CSO weaves a tapestry of sounds

David Alan Miller
Chicago Sun Times


A fine tapestry of sounds and colors was woven Wednesday night by the musicians of the Chicago Symphony Orchestra, led by David Alan Miller in a special appearance at the Pritzker Pavilion in Millennium Park.

As the first of two free outdoor concerts that conclude Millennium Park's Blockbuster Week and continue the yearlong Silk Road Chicago celebration, the event drew an enthusiastic audience, who braved the inclement weather to hear the CSO and guest soloist Betti Xiang, performing on the ehru, a traditional two-string Chinese fiddle.

The program, skillfully attuned to the occasion, featured the signature mixing of Eastern and Western influences of the Silk Road, made here particularly relevant by the 1959 concerto "The Butterfly Lovers" by Chinese composers Chen Hang and He Zhanhao. Inspired by a centuries-old Chinese romantic folk tale, it's a work as popular in its homeland as it is virtually unknown here.

The program also included two beloved titles of the Western classical music canon, Tchaikovsky's "Romeo and Juliet" overture and Berlioz's "Symphonie fantastique," which were rescued from their hyper-familiarity and usual blockbuster effect by the crisp, unsentimental reading offered by these superb musicians and Miller.

Tchaikovsky's overture set the tone, with Miller's intense but precise gestures guiding and containing the swelling of the orchestral sound in beautifully molded melodic phrases and cleanly shaped rhythmic patterns, which exposed the music's harmonic richness and made it all the more effective.

Despite the problems posed by the use of outdoor amplification, Miller used the full dynamic palette well, summoning delicate pianissimos and well-balanced crescendos from all sections of the orchestra. He built momentum through the evocations of the work's familiar "love theme" toward the organ-like sonorities of the finale.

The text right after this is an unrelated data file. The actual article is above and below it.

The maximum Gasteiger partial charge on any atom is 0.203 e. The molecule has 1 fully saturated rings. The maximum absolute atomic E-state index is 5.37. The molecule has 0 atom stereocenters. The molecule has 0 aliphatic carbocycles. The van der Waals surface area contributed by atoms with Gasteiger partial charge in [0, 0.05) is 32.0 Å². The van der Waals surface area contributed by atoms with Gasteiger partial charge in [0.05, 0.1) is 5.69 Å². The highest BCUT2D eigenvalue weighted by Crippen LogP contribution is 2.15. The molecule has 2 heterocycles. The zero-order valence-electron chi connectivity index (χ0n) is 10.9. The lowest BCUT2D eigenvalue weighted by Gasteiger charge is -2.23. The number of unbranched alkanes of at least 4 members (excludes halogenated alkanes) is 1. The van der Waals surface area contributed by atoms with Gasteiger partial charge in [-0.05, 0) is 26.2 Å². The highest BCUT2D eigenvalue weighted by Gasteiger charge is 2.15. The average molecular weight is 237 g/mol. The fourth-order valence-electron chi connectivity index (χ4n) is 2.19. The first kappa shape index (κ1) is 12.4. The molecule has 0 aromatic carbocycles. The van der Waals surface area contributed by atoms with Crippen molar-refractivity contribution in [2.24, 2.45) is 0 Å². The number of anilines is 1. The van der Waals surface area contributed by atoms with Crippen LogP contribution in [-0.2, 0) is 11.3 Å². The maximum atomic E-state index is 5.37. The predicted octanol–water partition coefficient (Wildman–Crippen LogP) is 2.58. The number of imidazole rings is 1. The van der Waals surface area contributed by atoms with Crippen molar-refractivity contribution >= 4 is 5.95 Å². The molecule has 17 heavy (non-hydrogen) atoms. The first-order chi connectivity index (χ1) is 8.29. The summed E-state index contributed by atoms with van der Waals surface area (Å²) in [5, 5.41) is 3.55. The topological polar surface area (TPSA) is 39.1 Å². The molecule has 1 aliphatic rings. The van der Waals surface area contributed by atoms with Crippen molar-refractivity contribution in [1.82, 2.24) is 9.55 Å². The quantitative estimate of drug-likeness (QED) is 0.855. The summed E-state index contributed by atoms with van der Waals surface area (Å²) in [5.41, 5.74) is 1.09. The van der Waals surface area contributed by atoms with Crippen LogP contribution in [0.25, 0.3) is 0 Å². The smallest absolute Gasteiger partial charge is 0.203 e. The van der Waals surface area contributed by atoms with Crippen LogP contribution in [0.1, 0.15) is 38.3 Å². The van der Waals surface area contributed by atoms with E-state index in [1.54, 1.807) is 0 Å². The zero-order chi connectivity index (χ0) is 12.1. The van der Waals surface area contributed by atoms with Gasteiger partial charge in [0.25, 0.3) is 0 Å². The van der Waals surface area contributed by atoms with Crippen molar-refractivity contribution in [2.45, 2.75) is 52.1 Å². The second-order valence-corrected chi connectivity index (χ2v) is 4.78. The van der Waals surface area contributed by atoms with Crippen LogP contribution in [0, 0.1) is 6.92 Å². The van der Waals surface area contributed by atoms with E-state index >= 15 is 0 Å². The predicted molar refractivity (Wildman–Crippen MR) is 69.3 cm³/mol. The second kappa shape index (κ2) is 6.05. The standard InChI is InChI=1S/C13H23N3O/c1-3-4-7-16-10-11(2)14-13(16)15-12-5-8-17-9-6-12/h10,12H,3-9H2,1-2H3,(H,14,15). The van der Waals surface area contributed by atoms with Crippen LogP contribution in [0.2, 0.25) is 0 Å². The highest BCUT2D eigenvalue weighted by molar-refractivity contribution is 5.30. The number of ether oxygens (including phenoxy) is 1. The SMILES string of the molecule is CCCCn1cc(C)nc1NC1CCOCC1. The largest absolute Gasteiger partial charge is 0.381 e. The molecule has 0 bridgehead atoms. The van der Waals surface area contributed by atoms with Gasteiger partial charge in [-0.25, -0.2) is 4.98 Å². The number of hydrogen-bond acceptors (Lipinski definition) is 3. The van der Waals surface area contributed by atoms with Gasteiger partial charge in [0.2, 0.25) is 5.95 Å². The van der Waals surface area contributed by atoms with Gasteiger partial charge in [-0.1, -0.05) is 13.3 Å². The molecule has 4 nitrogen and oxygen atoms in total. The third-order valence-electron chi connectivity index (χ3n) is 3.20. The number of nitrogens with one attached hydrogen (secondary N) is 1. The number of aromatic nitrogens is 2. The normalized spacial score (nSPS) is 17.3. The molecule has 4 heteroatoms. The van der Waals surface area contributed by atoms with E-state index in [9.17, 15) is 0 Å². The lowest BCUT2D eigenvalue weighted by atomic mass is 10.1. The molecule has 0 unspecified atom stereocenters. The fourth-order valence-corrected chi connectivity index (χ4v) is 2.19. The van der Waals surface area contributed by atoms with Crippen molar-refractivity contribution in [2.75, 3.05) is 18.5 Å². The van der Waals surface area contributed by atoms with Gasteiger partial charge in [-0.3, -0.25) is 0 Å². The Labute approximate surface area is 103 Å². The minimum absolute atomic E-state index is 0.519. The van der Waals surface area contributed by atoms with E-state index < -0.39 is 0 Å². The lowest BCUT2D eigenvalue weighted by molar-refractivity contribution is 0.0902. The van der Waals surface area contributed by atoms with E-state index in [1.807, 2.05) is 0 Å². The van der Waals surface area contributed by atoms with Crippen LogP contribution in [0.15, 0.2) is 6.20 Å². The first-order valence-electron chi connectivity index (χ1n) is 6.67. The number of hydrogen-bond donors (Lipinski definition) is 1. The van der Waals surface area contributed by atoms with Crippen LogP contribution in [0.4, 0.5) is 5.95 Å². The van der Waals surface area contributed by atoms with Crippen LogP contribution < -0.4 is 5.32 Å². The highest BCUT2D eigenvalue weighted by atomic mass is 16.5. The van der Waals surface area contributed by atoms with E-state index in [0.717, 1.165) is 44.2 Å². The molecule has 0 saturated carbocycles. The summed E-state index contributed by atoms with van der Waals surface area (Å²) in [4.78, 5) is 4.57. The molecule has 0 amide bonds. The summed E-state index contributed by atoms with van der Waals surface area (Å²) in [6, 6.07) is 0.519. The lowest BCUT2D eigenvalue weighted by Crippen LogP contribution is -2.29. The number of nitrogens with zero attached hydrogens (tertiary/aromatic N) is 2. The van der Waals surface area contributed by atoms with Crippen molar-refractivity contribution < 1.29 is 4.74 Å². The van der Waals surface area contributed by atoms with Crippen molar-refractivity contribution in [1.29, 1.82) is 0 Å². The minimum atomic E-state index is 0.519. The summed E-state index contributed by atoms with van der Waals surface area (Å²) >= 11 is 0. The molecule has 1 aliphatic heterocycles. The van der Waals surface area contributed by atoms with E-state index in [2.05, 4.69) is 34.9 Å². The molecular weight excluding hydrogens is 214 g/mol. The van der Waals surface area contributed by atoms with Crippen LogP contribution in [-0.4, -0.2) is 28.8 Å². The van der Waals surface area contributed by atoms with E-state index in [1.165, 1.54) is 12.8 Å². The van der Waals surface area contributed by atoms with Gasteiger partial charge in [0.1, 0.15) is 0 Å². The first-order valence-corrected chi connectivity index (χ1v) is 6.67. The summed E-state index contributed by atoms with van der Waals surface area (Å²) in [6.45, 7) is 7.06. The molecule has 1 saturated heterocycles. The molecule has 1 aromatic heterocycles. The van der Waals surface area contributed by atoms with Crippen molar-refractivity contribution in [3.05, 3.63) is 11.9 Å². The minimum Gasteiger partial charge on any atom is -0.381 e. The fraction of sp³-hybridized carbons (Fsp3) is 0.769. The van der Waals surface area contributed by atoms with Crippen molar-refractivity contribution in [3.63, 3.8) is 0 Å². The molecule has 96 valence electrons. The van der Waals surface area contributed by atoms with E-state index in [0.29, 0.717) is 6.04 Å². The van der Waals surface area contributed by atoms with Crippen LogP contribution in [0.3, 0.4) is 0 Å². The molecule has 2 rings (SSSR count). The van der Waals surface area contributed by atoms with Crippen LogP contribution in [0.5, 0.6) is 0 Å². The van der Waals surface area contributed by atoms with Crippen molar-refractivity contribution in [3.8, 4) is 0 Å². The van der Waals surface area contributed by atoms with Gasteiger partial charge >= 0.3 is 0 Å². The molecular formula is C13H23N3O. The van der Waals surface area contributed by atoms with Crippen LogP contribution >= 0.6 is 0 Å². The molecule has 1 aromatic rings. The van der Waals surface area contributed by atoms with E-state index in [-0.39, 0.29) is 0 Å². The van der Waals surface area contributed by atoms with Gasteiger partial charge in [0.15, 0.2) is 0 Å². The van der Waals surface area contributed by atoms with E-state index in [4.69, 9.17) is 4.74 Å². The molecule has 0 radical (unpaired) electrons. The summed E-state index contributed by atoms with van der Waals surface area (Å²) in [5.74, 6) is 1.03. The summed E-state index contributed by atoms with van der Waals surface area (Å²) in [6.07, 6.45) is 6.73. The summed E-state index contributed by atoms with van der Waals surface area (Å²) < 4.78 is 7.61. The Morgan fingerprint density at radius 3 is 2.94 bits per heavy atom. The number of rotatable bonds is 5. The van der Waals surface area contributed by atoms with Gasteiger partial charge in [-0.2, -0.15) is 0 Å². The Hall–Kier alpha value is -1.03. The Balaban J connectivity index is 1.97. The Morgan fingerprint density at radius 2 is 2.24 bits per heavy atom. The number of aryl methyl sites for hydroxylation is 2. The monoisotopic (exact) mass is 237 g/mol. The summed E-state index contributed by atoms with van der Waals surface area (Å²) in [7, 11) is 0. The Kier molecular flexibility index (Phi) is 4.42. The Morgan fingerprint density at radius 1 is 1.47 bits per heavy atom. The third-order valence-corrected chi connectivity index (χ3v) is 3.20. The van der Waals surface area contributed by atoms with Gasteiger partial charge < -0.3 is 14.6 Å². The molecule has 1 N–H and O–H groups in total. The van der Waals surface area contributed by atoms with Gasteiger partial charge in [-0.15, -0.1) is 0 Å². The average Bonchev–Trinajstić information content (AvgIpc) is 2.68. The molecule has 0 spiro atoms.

A radiant Xiang took center stage for "The Butterfly Lovers," claiming for her ehru the part composed for violin in imitation of the traditional Chinese fiddle. She mesmerized the audience as much with her virtuoso performance as with the instrument's plaintive voice-like quality.

What came to life in the riveting dialogue between soloist and orchestra was a continuous piece of music in three long sections, compellingly infusing the Western symphonic forms with the Eastern sonorities of the pentatonic scale, and with highly expressive musical gestures derived from the Chinese operatic tradition.

The second part of the program, devoted to Berlioz's expansive symphony, was as successful. Again, the amplification made it arduous to listen for nuances of sound and interpretation, but what came through was nevertheless eloquently satisfying. The piece served naturally as a showcase for CSO's impressive principal players.

Miller and the CSO made sure that nothing got lost of Berlioz's inventive dramatic construction and colorful harmonies and orchestration, attacking each of the five sections with renewed energy and precision, and bringing the work, after the frenzied witches' dance, to a majestic close.